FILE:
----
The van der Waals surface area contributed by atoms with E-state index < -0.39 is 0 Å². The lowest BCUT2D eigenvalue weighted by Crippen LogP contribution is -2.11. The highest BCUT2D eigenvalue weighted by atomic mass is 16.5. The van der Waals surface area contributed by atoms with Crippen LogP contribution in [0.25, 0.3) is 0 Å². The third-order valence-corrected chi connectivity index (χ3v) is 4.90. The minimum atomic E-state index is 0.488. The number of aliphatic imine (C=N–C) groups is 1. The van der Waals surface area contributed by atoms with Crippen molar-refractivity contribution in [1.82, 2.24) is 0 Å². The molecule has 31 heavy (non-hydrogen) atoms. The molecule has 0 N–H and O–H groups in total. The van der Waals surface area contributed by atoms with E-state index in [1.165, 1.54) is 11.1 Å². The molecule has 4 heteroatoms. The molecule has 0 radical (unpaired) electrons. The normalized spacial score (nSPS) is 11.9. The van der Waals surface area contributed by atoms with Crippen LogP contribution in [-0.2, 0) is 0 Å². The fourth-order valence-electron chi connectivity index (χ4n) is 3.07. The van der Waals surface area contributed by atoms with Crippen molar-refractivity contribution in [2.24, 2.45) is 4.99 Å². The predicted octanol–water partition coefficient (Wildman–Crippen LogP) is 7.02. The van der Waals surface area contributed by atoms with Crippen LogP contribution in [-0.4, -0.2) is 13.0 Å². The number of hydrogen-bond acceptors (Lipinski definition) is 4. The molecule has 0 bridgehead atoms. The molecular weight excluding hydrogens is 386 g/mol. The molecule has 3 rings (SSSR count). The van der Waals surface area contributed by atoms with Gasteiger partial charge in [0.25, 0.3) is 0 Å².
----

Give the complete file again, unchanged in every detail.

The van der Waals surface area contributed by atoms with E-state index < -0.39 is 0 Å². The lowest BCUT2D eigenvalue weighted by Crippen LogP contribution is -2.11. The highest BCUT2D eigenvalue weighted by atomic mass is 16.5. The van der Waals surface area contributed by atoms with Crippen LogP contribution in [0.25, 0.3) is 0 Å². The third-order valence-corrected chi connectivity index (χ3v) is 4.90. The minimum atomic E-state index is 0.488. The number of aliphatic imine (C=N–C) groups is 1. The van der Waals surface area contributed by atoms with Crippen molar-refractivity contribution in [1.82, 2.24) is 0 Å². The molecule has 31 heavy (non-hydrogen) atoms. The molecule has 0 N–H and O–H groups in total. The van der Waals surface area contributed by atoms with E-state index in [1.165, 1.54) is 11.1 Å². The molecule has 4 heteroatoms. The molecule has 0 radical (unpaired) electrons. The normalized spacial score (nSPS) is 11.9. The van der Waals surface area contributed by atoms with Crippen LogP contribution in [-0.2, 0) is 0 Å². The fourth-order valence-electron chi connectivity index (χ4n) is 3.07. The van der Waals surface area contributed by atoms with Crippen molar-refractivity contribution in [2.24, 2.45) is 4.99 Å². The predicted octanol–water partition coefficient (Wildman–Crippen LogP) is 7.02. The van der Waals surface area contributed by atoms with Crippen LogP contribution in [-0.4, -0.2) is 13.0 Å². The number of hydrogen-bond acceptors (Lipinski definition) is 4. The molecule has 0 bridgehead atoms. The molecular weight excluding hydrogens is 386 g/mol. The molecule has 3 rings (SSSR count). The van der Waals surface area contributed by atoms with Gasteiger partial charge in [0.25, 0.3) is 0 Å².